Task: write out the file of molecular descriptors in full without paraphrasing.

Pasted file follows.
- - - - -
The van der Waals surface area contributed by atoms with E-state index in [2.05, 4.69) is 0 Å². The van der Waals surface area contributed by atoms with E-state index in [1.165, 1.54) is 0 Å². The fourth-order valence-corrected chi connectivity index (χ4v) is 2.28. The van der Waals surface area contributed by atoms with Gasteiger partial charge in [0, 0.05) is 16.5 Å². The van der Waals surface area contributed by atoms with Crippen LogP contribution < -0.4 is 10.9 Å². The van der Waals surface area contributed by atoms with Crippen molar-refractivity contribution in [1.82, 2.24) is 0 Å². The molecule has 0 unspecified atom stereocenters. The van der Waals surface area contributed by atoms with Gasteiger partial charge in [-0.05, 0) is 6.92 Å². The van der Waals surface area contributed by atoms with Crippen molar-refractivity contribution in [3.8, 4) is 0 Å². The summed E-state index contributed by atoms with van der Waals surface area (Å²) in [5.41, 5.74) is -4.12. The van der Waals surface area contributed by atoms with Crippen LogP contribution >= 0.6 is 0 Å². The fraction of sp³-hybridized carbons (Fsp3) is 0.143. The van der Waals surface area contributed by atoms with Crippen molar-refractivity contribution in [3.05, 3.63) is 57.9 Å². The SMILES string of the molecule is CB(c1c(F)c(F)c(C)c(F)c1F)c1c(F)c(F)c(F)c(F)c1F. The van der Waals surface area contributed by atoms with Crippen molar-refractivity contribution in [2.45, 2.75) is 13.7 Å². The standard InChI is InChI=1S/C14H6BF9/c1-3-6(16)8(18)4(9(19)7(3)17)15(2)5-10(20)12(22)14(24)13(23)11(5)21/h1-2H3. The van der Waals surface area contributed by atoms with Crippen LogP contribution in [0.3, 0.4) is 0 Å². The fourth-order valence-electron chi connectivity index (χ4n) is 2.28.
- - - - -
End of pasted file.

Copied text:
The van der Waals surface area contributed by atoms with E-state index in [2.05, 4.69) is 0 Å². The van der Waals surface area contributed by atoms with E-state index in [1.165, 1.54) is 0 Å². The fourth-order valence-corrected chi connectivity index (χ4v) is 2.28. The van der Waals surface area contributed by atoms with Gasteiger partial charge in [0, 0.05) is 16.5 Å². The van der Waals surface area contributed by atoms with Crippen LogP contribution < -0.4 is 10.9 Å². The van der Waals surface area contributed by atoms with Crippen molar-refractivity contribution in [1.82, 2.24) is 0 Å². The molecule has 0 unspecified atom stereocenters. The van der Waals surface area contributed by atoms with Gasteiger partial charge in [-0.05, 0) is 6.92 Å². The van der Waals surface area contributed by atoms with Crippen molar-refractivity contribution in [3.8, 4) is 0 Å². The summed E-state index contributed by atoms with van der Waals surface area (Å²) in [5.41, 5.74) is -4.12. The van der Waals surface area contributed by atoms with Crippen LogP contribution >= 0.6 is 0 Å². The fraction of sp³-hybridized carbons (Fsp3) is 0.143. The van der Waals surface area contributed by atoms with Crippen molar-refractivity contribution in [3.05, 3.63) is 57.9 Å². The SMILES string of the molecule is CB(c1c(F)c(F)c(C)c(F)c1F)c1c(F)c(F)c(F)c(F)c1F. The van der Waals surface area contributed by atoms with Crippen molar-refractivity contribution in [2.45, 2.75) is 13.7 Å². The standard InChI is InChI=1S/C14H6BF9/c1-3-6(16)8(18)4(9(19)7(3)17)15(2)5-10(20)12(22)14(24)13(23)11(5)21/h1-2H3. The van der Waals surface area contributed by atoms with Crippen LogP contribution in [0.3, 0.4) is 0 Å². The fourth-order valence-electron chi connectivity index (χ4n) is 2.28.